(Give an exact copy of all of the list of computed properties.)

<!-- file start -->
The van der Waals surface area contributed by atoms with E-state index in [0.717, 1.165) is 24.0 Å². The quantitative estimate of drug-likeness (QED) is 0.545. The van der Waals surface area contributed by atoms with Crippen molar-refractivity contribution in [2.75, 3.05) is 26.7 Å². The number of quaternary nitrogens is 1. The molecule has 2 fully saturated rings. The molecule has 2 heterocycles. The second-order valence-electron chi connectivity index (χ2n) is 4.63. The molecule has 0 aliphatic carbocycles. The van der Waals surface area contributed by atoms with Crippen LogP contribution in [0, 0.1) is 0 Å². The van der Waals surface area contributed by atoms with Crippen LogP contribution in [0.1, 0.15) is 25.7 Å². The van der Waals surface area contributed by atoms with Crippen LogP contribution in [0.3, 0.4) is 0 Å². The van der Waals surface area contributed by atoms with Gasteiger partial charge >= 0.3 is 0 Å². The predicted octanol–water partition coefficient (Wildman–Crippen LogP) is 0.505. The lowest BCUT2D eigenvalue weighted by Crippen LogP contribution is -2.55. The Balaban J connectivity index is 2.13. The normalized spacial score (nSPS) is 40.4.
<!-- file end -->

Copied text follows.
The van der Waals surface area contributed by atoms with E-state index in [0.717, 1.165) is 24.0 Å². The quantitative estimate of drug-likeness (QED) is 0.545. The van der Waals surface area contributed by atoms with Crippen molar-refractivity contribution in [2.75, 3.05) is 26.7 Å². The number of quaternary nitrogens is 1. The molecule has 2 fully saturated rings. The molecule has 2 heterocycles. The second-order valence-electron chi connectivity index (χ2n) is 4.63. The molecule has 0 aliphatic carbocycles. The van der Waals surface area contributed by atoms with Crippen LogP contribution in [0, 0.1) is 0 Å². The van der Waals surface area contributed by atoms with Crippen LogP contribution in [0.1, 0.15) is 25.7 Å². The van der Waals surface area contributed by atoms with Crippen LogP contribution in [0.3, 0.4) is 0 Å². The van der Waals surface area contributed by atoms with Gasteiger partial charge >= 0.3 is 0 Å². The predicted octanol–water partition coefficient (Wildman–Crippen LogP) is 0.505. The lowest BCUT2D eigenvalue weighted by Crippen LogP contribution is -2.55. The Balaban J connectivity index is 2.13. The normalized spacial score (nSPS) is 40.4.